Relationships Are More Important Than Punchlines

When you think about building relationships as an organizer, you primarily think about those that you create and strengthen with your volunteer leaders and prospects. Often, you’ll also think about the one you have with your manager—when you work well together, you both succeed. But, some of the most important relationships in organizing often get overlooked: those that you have with your fellow organizers.

Your organizing team is one of the most important teams on your campaign. Here is advice for you as you work to strengthen your relationships with your fellow organizers.

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Don’t get cliquey.

Unfortunately, campaigns are clique breeding grounds. You will find people you connect with in a way you have never found before! You just get each other and want to spend all of your time together.

That’s very understandable, but be very careful when you get obsessed with your new best friends/organizers to not form an exclusive clique that makes others feel left out. It makes sense that you would want to spend more time with the people you click with, but your work relationships are not just about what you want.

You are part of a team and you need to act accordingly. Make an effort to reach out to and connect with those you don’t immediately feel close to. Just like you would never get cliquey with some volunteer leaders and not others, you need to do the same with your fellow organizers. It’s easy to fall into the trap of being cliquey, especially when you’re tired and looking to just be comfortable, so make a concerted effort to watch your behavior and modify it when necessary.

Prioritize team building and social time with your organizers.

Being an organizer is emotionally, mentally, and physically exhausting. A lot of organizers have this super-human energy to work all the time, to use their few hours of free time to go out and decompress with their coworkers, and to thrive on very little sleep. For some of you, that’s really hard.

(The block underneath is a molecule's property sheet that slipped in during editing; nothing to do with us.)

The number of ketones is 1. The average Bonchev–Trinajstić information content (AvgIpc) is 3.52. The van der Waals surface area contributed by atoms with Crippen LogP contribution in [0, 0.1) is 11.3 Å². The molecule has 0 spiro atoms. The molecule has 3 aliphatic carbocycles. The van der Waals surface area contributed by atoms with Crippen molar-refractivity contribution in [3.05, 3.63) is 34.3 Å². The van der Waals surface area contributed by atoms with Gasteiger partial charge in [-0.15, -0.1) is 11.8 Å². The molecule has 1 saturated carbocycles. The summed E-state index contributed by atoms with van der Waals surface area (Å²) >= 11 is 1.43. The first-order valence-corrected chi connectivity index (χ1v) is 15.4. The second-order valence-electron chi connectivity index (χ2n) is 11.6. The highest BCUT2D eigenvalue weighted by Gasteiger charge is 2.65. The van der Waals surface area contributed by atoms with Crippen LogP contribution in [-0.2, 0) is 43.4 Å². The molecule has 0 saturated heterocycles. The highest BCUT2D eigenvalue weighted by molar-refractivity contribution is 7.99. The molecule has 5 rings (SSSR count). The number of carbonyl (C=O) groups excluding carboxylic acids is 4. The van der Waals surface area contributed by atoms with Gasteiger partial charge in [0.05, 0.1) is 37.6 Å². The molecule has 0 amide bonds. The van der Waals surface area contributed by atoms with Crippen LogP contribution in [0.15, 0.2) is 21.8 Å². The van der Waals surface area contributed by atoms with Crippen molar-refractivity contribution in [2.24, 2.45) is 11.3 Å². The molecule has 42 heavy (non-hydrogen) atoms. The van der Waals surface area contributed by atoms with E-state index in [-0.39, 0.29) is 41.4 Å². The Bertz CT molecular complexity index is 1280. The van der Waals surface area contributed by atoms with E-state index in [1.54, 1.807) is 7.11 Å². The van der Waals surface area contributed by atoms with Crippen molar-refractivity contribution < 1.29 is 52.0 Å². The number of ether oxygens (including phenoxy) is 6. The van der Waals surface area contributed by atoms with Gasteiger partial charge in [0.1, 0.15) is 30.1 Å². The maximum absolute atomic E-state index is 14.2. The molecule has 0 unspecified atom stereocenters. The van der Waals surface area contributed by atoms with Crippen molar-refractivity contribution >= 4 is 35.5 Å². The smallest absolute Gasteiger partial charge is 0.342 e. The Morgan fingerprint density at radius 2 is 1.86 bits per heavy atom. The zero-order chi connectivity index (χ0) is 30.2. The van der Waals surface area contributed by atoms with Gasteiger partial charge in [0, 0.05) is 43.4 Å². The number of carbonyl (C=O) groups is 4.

The most important thing you can do for your campaign is to stay sane; so if that means using a lot of your free time recuperating with some much needed alone time, that’s completely understandable. But figure out when and where you can prioritize social time with your fellow organizers and hold yourself accountable to that time.

 “One of the things that clicked for me the first time I actually learned about the snowflake model is that there wasn’t a clear line between where staff ended and volunteers started. A team of organizers related to each other the way that a group of volunteer leaders related to each other and they needed each other in the same way.” – Betsy Hoover, partner, 270 Strategies

Treat every person on your campaign with the same respect. 

You treat every volunteer with so much appreciation and esteem—as you should! You respect your managers, your managers’ managers, your surrogates, and your candidate with your words and your actions. Make sure you treat your fellows, your interns, and even the security guard in your building exactly how you would treat your volunteers and your candidate.